This is a photo of LAX. If you don't show up at the airport, you can't go anywhere on a plane.


David Hicks said…
"... I have seen what a 'break' does. It halts the process that has been begun in me."

Popular posts from this blog

what binds us together?

For the past few weeks, I have been reading a book by famed psychiatrist M. Scott Peck which chronicles his travels (together with his wife) through remote parts of the UK in search of prehistoric stones. The book is part travel journal, part spiritual musings, part psychology, and part personal anecdotes. A mixed bag, to be sure, and not always a winning combination. At one point, I considered putting the book aside, not finishing it, but then Peck started writing about community. He is no stranger to the concept. He has led hundreds of community-building workshops over the years, helped start a non-profit organisation dedicated to fostering community, and written a compelling book about the topic, one which greatly impacted me when I read it oh so long ago.[1]

In preparation for a course I am teaching next year, I have been doing quite a bit of study on unity and community. Once you start thinking about it, you see and hear evidence of it everywhere. (See my blog on the impact of b…

job hunting

I am on the hunt for a job. PhD in hand, I am a theologian for hire. The thing is, not a lot of places are hiring theologians these days, and if they are, they are usually looking for scholars with skills and experience outside my area of expertise. Today I found job opportunities for those knowledgeable in Religion, Race, and Colonialism, Philosophy and History of Religion, Islam and Society, Languages of Late Antiquity, Religion, Ethics, and Politics, and an ad for a Molecular Genetic Pathologist. Not one posting for a Dramatic Theologian with  a side order of Spirituality and a dash of Methodology.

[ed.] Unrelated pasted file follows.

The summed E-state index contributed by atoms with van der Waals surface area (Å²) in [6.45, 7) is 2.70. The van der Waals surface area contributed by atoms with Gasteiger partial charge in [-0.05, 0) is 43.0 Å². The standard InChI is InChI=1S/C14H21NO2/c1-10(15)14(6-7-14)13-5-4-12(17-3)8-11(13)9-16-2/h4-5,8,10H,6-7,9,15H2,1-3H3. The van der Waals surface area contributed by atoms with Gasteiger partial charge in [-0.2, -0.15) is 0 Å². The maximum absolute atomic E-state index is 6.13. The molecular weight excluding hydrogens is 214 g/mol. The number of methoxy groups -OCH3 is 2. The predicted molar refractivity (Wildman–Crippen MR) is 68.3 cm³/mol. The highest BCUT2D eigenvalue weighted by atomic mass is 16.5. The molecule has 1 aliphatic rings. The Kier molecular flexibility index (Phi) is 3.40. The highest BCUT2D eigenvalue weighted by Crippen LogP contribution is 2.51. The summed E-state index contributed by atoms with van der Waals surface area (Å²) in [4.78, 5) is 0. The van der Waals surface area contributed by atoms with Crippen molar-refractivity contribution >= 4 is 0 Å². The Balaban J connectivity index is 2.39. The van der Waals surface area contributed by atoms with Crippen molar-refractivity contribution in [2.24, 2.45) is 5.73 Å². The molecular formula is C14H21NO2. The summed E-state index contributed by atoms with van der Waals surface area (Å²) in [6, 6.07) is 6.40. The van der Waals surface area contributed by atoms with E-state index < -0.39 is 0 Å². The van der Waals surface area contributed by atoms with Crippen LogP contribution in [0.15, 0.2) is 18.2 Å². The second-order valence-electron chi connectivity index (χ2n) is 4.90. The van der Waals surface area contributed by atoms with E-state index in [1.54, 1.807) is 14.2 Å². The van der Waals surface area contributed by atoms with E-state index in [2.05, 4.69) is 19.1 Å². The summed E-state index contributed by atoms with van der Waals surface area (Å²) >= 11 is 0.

I know, I know. My expectations are a bit unrealistic if I believe I will find an exact match for my particular skills. I know that job descriptions are wish lists to some extent, so no candidate is ever a perfect match. I also realize that one must adapt one's skill set according to the requirements of the job and be flexible. But there are so few jobs which come within ten or even…

building the church

Imagine two scenarios: 1) Give every person in the room a popsicle stick. Ask them to come together and put their sticks onto a table. Invariably, you end up with a random pile of sticks on a table. 2) Give every person in the room a popsicle stick. Show a picture of a popsicle stick bird feeder and ask people to come together and put their sticks on a table according to the picture. You will end up with the beginnings of a bird feeder on a table.

What is the difference between the two scenarios? In both, each person brought what they had and contributed it to the collective. However, in the first scenario, there were no guidelines, no plan, and no right or wrong way to pile the sticks. People came, placed their sticks on the table, and walked away. In the second scenario, people were given a plan to follow and as a result, something specific was built. Instead of walking away after they made their contribution, people huddled around the table to watch what was being built. Some were…